Julie, May 18, 2004
    #13
  14. Christopher Benson-Manica

    Jeff Schwab Guest

    Tim Clacy wrote:
    > Christopher Benson-Manica wrote:
    >
    >>At what point was the .h dropped from the STL headers? I just had a
    >>discussion yesterday with my boss, who said he wanted .h on all the
    >>STL includes, despite me protesting that it was not standard...

    >
    >
    > Presumably the idea of omitting an extension was thought up by someone who
    > doesn't use Windows; we have lost the conveniences of double clicking to
    > open and meaningful icon associations in one fell swoop.


    Yeah, I'm crying my little heart out.

    The new headers, unlike the old, place standard library constructs in
    namespace std. Lots of legacy code already existed using the .h headers
    and no namespace std. Having different names for the new (std-based)
    headers allowed implementers to provide headers complying with the new
    standard, without breaking the legacy code. For users of
    implementations not providing the new headers, an easy work-around was
    available:

    // <iostream>

    namespace std
    {
    #include <iostream.h>
    }
     
    Jeff Schwab, May 18, 2004
    #14
  15. Christopher Benson-Manica

    Tim Clacy Guest

    Jeff Schwab wrote:
    > Tim Clacy wrote:
    >> Christopher Benson-Manica wrote:
    >>
    >>> At what point was the .h dropped from the STL headers? I just had a
    >>> discussion yesterday with my boss, who said he wanted .h on all the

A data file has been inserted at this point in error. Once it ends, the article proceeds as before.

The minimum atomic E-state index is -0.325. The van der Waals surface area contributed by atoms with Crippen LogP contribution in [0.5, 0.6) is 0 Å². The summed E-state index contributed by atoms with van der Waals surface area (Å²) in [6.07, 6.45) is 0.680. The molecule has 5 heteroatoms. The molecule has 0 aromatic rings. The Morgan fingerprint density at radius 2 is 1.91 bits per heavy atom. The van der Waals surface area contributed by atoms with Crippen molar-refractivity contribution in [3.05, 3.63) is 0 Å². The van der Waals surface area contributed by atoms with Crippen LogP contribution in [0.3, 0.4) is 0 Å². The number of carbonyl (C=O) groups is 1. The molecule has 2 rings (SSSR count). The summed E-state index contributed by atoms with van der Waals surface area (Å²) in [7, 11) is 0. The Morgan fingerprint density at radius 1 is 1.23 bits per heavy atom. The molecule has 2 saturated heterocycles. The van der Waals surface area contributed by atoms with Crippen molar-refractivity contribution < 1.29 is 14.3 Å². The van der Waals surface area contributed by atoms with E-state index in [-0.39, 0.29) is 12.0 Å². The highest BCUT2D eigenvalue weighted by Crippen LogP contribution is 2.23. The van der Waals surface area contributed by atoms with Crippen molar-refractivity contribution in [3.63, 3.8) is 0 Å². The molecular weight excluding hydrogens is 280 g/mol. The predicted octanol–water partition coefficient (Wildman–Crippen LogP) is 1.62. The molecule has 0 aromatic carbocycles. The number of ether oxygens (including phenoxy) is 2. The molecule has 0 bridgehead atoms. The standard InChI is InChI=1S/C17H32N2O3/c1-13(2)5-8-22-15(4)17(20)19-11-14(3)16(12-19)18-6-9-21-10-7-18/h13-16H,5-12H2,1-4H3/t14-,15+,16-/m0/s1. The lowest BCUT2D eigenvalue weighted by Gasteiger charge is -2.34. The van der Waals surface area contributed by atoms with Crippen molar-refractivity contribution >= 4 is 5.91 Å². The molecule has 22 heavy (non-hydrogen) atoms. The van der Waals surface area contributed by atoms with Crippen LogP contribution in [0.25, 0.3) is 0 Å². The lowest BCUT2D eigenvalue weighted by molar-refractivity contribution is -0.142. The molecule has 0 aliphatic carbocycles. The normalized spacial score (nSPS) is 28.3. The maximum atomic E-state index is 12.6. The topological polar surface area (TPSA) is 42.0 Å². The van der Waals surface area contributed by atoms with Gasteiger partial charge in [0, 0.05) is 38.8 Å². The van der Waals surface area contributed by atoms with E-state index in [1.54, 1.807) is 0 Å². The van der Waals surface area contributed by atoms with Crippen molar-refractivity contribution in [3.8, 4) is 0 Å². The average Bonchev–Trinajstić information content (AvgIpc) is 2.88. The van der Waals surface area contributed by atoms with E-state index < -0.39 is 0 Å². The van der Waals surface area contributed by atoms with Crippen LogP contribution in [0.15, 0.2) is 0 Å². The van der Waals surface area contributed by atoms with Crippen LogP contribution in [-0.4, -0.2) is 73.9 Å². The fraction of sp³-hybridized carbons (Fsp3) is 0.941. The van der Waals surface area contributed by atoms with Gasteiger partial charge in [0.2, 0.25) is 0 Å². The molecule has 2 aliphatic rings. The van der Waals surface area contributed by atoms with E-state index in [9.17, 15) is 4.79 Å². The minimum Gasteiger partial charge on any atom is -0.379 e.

>>> STL includes, despite me protesting that it was not standard...

    >>
    >>
    >> Presumably the idea of omitting an extension was thought up by
    >> someone who doesn't use Windows; we have lost the conveniences of
    >> double clicking to open and meaningful icon associations in one fell
    >> swoop.

    >
    > Yeah, I'm crying my little heart out.


    ...but seriously though, unless you're a hardened character-mode console
    bashing hack, it is a pain not being able to easily identify or open header
    files.

    > The new headers, unlike the old, place standard library constructs in
    > namespace std. Lots of legacy code already existed using the .h
    > headers and no namespace std. Having different names for the new
    > (std-based) headers allowed implementers to provide headers complying
    > with the new standard, without breaking the legacy code. For users of
    > implementations not providing the new headers, an easy work-around was
    > available:
    >
    > // <iostream>
    >
    > namespace std
    > {
    > #include <iostream.h>
    > }
     
    Tim Clacy, May 18, 2004
    #15
  16. Christopher Benson-Manica

    Rolf Magnus Guest

    Jeff Schwab wrote:

    > The new headers, unlike the old, place standard library constructs in